Do not use mutable objects as default arguments in Python

This Python peculiarity can lead to some unexpected behavior of your programs.

Timur Bakibayev, Ph.D.
Geek Culture


Say, you want a function that appends some data to a list. And if the list is not passed, then appends the same data to a newly created list.

What would be the obvious and naive way to go? Sure, why not use default arguments here? Let’s have a look at the code:

def append_10(the_list=[]):
return the_list

Now, let’s try to execute this code:

my_list = [5]

We will get the desired list [5,10] here. Let us now try out the default argument.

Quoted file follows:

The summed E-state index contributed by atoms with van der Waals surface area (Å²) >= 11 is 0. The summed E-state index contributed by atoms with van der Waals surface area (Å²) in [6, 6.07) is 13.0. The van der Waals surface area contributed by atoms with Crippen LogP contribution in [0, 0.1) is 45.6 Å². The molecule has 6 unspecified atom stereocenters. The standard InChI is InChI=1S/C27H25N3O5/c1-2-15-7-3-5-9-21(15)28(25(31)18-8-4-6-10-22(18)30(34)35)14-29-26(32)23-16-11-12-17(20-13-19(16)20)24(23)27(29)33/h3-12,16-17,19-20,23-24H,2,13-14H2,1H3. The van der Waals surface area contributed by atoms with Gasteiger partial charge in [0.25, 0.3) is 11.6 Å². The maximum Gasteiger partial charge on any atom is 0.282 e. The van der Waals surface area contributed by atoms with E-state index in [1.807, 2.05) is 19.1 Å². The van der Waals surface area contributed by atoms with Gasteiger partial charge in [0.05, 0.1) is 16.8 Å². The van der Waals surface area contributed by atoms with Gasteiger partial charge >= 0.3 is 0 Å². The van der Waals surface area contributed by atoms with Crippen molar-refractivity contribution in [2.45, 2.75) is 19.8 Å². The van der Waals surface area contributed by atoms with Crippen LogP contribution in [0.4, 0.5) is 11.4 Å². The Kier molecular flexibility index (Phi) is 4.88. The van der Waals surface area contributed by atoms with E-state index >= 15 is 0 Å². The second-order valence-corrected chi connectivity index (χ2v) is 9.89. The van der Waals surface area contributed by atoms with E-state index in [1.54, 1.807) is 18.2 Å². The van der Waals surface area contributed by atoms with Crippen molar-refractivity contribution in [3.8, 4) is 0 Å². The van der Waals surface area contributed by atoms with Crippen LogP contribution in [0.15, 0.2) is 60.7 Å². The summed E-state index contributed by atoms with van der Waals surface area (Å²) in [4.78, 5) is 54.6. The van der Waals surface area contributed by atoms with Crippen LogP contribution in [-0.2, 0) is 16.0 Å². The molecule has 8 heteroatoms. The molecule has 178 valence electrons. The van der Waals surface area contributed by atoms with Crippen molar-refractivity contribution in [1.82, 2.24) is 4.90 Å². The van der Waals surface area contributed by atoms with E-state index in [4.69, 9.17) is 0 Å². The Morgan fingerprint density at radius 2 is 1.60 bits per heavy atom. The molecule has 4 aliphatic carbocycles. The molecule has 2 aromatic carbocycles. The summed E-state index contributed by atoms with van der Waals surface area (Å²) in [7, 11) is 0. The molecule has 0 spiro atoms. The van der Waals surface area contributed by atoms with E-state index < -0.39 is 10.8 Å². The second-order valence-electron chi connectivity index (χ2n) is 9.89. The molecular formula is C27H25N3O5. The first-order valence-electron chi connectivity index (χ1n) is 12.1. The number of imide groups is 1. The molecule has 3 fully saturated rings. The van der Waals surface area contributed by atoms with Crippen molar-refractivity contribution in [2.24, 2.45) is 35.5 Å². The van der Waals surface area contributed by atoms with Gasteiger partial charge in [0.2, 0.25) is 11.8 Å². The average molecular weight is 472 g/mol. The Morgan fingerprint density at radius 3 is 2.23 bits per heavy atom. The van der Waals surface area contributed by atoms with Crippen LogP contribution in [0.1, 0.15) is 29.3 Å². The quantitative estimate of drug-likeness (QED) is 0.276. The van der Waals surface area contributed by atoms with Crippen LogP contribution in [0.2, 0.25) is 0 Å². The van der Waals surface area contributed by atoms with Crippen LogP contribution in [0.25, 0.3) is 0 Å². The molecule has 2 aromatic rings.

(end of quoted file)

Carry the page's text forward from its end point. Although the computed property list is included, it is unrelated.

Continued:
What do we get? 10? Try to run it. Works? Fine. Don’t touch it then. Don’t even run it again.

Ok, ok, try to run it again. What?! It doesn’t work anymore? Try again then. Do you get a list of more than one number? Why?

What is going on there?

The thing is that the default object is created at the moment the function is defined. And then this object is reused every time you don’t pass an argument.